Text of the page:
Prosecution recounts graphic stories of assault by Harvey Weinstein in criminal trial

Weinstein, who has been accused of sexual assault by more than 80 women, could be sentenced to life in prison if convicted. He has denied all allegations, saying all sexual relations were consensual.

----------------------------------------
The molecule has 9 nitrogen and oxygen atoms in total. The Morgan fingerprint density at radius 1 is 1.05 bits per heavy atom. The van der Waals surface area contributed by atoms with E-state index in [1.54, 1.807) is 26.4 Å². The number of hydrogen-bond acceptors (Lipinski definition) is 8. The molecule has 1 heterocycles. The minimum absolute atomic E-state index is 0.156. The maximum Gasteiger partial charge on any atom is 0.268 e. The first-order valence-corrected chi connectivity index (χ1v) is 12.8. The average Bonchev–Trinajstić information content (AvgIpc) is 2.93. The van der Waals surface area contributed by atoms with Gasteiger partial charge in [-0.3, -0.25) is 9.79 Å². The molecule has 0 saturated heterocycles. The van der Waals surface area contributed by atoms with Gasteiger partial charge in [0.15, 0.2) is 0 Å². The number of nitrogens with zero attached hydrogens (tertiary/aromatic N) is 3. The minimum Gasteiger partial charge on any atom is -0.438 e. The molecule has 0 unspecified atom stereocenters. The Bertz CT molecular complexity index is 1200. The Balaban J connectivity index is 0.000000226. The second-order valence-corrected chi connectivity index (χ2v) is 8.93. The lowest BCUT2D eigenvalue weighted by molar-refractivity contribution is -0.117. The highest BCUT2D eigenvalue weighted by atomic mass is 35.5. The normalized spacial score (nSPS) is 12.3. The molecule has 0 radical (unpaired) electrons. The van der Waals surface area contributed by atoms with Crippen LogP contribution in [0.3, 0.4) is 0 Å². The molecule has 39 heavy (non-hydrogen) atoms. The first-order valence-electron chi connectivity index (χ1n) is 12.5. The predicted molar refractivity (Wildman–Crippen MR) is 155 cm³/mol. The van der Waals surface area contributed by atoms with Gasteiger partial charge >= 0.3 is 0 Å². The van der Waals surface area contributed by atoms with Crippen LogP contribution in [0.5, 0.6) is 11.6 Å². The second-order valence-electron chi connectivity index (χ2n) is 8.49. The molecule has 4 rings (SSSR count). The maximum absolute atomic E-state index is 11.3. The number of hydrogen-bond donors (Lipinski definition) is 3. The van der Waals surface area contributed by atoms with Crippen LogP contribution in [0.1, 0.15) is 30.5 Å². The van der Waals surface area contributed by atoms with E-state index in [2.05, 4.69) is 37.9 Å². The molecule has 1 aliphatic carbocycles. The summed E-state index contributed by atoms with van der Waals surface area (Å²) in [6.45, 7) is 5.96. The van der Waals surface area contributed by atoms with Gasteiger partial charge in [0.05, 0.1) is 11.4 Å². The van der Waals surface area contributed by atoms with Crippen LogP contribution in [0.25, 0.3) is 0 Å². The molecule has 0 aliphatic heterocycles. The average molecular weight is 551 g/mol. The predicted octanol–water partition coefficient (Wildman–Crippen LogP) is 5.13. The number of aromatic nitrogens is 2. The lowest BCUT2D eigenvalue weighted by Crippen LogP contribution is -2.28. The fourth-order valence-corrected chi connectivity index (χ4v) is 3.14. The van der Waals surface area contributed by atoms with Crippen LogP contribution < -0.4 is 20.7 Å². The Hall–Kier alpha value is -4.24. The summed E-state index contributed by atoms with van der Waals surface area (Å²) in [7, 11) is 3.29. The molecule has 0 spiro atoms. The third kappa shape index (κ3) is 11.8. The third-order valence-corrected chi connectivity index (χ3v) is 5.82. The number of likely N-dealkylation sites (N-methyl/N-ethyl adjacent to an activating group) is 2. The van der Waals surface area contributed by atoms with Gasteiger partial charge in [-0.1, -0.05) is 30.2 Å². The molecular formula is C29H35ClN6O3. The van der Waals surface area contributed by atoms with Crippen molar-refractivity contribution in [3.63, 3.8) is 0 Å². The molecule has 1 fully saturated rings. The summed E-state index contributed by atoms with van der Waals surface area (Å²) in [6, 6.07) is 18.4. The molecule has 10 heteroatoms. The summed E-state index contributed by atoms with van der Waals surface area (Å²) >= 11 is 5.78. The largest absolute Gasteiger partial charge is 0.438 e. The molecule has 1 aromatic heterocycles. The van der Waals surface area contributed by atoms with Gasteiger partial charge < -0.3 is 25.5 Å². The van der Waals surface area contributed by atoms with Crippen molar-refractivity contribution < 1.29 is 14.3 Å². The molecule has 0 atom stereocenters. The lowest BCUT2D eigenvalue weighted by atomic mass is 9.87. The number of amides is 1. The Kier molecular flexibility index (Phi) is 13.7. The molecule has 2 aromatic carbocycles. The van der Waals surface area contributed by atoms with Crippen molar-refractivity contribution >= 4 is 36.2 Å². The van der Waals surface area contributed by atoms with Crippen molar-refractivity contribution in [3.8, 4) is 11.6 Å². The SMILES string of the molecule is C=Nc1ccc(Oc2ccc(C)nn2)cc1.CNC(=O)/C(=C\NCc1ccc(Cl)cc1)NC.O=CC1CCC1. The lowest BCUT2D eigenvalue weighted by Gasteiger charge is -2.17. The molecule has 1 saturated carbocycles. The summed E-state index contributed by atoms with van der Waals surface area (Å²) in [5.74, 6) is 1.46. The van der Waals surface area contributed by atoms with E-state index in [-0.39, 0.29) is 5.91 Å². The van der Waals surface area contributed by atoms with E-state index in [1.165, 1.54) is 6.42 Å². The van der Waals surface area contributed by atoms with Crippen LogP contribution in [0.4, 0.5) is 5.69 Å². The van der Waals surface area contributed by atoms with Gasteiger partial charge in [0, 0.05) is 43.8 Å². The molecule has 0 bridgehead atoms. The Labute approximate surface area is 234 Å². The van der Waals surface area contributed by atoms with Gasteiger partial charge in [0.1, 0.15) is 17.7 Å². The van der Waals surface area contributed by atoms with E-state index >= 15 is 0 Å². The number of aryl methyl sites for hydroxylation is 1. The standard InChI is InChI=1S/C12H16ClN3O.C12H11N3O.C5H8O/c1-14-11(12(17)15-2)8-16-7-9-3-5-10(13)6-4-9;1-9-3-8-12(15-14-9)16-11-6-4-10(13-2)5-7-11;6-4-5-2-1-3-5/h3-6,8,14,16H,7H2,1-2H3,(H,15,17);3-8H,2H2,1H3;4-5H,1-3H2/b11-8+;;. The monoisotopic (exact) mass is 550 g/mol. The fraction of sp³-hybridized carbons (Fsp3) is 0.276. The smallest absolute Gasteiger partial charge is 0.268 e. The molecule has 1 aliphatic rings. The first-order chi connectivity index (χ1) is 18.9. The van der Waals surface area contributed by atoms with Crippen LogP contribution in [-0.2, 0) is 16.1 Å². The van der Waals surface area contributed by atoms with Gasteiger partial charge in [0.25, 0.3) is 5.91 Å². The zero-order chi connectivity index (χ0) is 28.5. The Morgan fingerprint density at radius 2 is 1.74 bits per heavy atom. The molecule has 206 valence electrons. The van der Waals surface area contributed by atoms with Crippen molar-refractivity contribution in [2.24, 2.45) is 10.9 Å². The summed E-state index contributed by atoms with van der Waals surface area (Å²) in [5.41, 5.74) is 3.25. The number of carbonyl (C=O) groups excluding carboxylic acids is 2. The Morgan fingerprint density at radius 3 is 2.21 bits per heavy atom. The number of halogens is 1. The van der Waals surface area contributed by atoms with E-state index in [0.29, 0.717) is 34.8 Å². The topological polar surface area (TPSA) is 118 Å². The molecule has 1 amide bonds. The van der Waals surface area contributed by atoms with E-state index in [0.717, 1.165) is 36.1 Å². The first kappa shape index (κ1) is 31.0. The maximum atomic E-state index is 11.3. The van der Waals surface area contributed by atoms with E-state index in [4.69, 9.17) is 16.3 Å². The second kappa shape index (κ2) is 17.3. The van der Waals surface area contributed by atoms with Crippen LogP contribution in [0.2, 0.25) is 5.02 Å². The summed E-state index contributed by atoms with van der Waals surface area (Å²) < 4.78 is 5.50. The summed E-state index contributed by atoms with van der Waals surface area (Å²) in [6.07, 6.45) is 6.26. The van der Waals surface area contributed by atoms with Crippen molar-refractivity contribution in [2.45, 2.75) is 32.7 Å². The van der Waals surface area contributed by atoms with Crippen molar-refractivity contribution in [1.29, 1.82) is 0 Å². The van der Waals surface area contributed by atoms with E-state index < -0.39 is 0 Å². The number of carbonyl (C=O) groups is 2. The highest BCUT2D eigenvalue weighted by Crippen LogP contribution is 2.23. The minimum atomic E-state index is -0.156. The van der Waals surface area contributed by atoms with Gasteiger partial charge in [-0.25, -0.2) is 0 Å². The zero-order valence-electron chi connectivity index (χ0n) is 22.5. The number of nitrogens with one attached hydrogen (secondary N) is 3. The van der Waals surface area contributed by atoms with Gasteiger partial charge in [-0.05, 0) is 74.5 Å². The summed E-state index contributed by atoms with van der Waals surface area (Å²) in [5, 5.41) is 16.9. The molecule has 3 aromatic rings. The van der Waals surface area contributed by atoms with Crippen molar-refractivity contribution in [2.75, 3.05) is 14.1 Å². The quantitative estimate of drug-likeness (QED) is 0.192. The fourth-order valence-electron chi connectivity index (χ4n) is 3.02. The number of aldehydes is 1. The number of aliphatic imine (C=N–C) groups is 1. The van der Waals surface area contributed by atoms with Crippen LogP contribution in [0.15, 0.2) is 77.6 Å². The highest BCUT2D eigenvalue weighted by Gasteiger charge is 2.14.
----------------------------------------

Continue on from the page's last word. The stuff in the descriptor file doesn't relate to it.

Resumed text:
9:20 | 01/23/20

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Transcript for Prosecution recounts graphic stories of assault by Harvey Weinstein in criminal trial